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Nick Cafardo | On baseball

Clay Buchholz: ‘I’ll take the blame for this one’

Clay Buchholz was frustrated with his start Wednesday night, especially his two hit batsmen and four walks. Tom Szczerbowski/Getty Images

Tom Szczerbowski/Getty Images

Clay Buchholz was frustrated with his start Wednesday night, especially his two hit batsmen and four walks.

TORONTO — You can’t squander a 3-0 lead like the Red Sox and Clay Buchholz did Wednesday night in a 6-4 loss to the Blue Jays and expect to win and expect to stay in contention.

You can’t do that at this time of the season, when winning series is a necessity, especially against the teams above you in the standings. These games are precious.

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That wasn’t lost on David Ortiz, who put the Red Sox ahead, 3-0, in the first inning off former National League Cy Young Award winner R.A. Dickey with a 434-foot homer.

But Buchholz gave it all back in the bottom of the first.

This was a tough one to let slip away. Your slugger does what he’s supposed to do to put you in a comfortable position to do your job, and Buchholz couldn’t do it.

The Red Sox had a golden chance to rebound from a loss the night before that snapped their five-game winning streak.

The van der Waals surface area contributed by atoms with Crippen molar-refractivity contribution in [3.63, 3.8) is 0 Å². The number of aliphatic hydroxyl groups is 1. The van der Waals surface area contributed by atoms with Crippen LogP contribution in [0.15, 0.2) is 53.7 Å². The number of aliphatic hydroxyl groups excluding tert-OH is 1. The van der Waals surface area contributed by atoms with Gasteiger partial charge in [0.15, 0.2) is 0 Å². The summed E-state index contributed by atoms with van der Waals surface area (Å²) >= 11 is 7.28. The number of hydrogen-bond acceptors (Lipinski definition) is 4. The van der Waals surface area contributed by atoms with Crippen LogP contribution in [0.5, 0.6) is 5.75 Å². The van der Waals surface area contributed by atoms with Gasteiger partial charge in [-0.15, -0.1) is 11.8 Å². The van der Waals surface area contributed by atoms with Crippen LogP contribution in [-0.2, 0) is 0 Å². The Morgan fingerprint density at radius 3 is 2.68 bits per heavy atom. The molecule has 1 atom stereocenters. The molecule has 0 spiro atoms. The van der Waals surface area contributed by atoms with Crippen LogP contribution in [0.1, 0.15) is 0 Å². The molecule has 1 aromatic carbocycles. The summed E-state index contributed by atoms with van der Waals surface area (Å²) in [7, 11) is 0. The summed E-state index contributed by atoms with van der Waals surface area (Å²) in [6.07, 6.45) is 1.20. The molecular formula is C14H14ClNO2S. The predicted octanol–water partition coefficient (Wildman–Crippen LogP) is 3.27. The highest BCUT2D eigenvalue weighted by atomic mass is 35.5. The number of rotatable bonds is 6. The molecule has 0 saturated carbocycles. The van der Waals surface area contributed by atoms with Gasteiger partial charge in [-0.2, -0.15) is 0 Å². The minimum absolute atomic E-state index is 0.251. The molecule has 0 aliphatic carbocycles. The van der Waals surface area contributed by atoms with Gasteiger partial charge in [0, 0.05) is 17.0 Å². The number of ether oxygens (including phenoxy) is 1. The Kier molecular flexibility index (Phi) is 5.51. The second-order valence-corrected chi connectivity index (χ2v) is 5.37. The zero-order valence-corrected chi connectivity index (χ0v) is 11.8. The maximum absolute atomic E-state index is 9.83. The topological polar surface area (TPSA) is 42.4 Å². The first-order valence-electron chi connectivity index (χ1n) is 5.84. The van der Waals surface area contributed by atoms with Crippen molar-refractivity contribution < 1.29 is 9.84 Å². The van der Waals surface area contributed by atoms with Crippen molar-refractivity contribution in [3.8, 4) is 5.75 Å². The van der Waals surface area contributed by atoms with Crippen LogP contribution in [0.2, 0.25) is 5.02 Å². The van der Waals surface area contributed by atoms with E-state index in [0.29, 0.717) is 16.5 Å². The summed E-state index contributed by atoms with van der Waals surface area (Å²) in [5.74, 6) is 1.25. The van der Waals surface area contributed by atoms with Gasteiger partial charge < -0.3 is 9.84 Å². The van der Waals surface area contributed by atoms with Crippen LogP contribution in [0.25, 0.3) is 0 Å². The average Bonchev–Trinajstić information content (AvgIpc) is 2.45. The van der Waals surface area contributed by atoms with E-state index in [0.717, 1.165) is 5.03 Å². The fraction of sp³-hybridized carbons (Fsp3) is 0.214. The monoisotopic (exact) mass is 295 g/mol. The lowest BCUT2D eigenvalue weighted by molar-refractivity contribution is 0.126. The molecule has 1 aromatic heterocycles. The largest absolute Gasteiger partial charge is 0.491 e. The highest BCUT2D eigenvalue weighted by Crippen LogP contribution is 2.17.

The Red Sox actually went ahead, 4-3, in the fifth, but Buchholz gave it up again in the sixth. Ryan Goins’s triple scored Josh Thole to tie it, then Goins scored the go-ahead run on a throwing error by third baseman Xander Bogaerts.

We all knew the Red Sox weren’t going to win every game or keep up the eight-wins-in-nine-games streak they had going beginning before the All-Star break.

But now losing two in a row and in last place in the American League East, they have gone from being a team on which things were starting to break right to a team that looks as if it’s beating itself again.

Buchholz had given everyone hope with that splendid 12-strikeout complete game right before the break. He is precisely the pitcher who needs to give the Red Sox hope because of his talent.

But the consistency in his starts simply hasn’t been there all season. He flashes brilliance at times, then gives a pedestrian performance at times, as was Wednesday night’s, and he remains void of that killer instinct that the great ones have.

Buchholz simply hasn’t reached that elite place yet even though he’s had great stretches in his career. At age 29, the Red Sox are still waiting. And unfortunately they’re waiting when the best of Buchholz needs to come out. Yet, it didn’t.

Every time Buchholz pitches like this, it gives the Red Sox more food for thought concerning their contract negotiations with Jon Lester. Buchholz has not proven he can be the No. 1 pitcher on this team and be a leader.

“I couldn’t seem to find zone for a little bit,” he said of the first inning, when he allowed a leadoff single to Jose Reyes, walked Melky Cabrera, allowed an RBI double to left by Jose Bautista, and an RBI double by Thole.